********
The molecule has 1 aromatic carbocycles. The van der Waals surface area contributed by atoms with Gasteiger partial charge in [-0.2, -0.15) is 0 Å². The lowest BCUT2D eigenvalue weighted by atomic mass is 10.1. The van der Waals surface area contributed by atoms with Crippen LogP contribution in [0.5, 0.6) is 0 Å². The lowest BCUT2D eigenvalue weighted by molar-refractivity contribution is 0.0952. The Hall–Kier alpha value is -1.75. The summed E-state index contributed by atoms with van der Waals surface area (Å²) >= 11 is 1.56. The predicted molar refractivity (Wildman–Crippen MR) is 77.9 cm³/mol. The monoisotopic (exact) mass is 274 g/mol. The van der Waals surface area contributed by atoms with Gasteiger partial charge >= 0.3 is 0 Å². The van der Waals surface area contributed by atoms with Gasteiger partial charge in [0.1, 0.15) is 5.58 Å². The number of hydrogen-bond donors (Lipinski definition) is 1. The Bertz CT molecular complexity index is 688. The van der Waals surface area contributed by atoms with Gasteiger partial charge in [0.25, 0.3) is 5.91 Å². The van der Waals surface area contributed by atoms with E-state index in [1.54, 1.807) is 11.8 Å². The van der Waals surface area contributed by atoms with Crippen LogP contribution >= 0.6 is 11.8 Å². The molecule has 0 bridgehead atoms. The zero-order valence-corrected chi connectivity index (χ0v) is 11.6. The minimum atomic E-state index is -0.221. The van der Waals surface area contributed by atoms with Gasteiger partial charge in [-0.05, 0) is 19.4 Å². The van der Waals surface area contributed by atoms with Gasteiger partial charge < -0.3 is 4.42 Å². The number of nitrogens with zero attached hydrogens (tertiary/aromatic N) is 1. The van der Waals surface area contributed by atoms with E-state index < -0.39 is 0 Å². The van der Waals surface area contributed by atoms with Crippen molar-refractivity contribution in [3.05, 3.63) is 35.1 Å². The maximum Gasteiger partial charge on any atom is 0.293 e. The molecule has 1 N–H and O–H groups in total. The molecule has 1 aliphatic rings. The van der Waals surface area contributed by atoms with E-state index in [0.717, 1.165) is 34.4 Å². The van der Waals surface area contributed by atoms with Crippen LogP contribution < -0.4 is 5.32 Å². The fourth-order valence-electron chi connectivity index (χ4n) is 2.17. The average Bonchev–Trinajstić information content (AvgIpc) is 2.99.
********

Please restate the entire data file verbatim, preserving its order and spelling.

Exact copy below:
The molecule has 1 aromatic carbocycles. The van der Waals surface area contributed by atoms with Gasteiger partial charge in [-0.2, -0.15) is 0 Å². The lowest BCUT2D eigenvalue weighted by atomic mass is 10.1. The van der Waals surface area contributed by atoms with Crippen LogP contribution in [0.5, 0.6) is 0 Å². The lowest BCUT2D eigenvalue weighted by molar-refractivity contribution is 0.0952. The Hall–Kier alpha value is -1.75. The summed E-state index contributed by atoms with van der Waals surface area (Å²) >= 11 is 1.56. The predicted molar refractivity (Wildman–Crippen MR) is 77.9 cm³/mol. The monoisotopic (exact) mass is 274 g/mol. The van der Waals surface area contributed by atoms with Gasteiger partial charge >= 0.3 is 0 Å². The van der Waals surface area contributed by atoms with Gasteiger partial charge in [0.1, 0.15) is 5.58 Å². The number of hydrogen-bond donors (Lipinski definition) is 1. The Bertz CT molecular complexity index is 688. The van der Waals surface area contributed by atoms with Gasteiger partial charge in [0.25, 0.3) is 5.91 Å². The van der Waals surface area contributed by atoms with E-state index in [1.54, 1.807) is 11.8 Å². The van der Waals surface area contributed by atoms with Crippen LogP contribution >= 0.6 is 11.8 Å². The molecule has 0 bridgehead atoms. The zero-order valence-corrected chi connectivity index (χ0v) is 11.6. The minimum atomic E-state index is -0.221. The van der Waals surface area contributed by atoms with Gasteiger partial charge in [-0.05, 0) is 19.4 Å². The van der Waals surface area contributed by atoms with Gasteiger partial charge < -0.3 is 4.42 Å². The number of nitrogens with zero attached hydrogens (tertiary/aromatic N) is 1. The van der Waals surface area contributed by atoms with E-state index < -0.39 is 0 Å². The van der Waals surface area contributed by atoms with Crippen molar-refractivity contribution in [3.05, 3.63) is 35.1 Å². The maximum Gasteiger partial charge on any atom is 0.293 e. The molecule has 1 N–H and O–H groups in total. The molecule has 1 aliphatic rings. The van der Waals surface area contributed by atoms with E-state index in [0.717, 1.165) is 34.4 Å². The van der Waals surface area contributed by atoms with Crippen LogP contribution < -0.4 is 5.32 Å². The fourth-order valence-electron chi connectivity index (χ4n) is 2.17. The average Bonchev–Trinajstić information content (AvgIpc) is 2.99.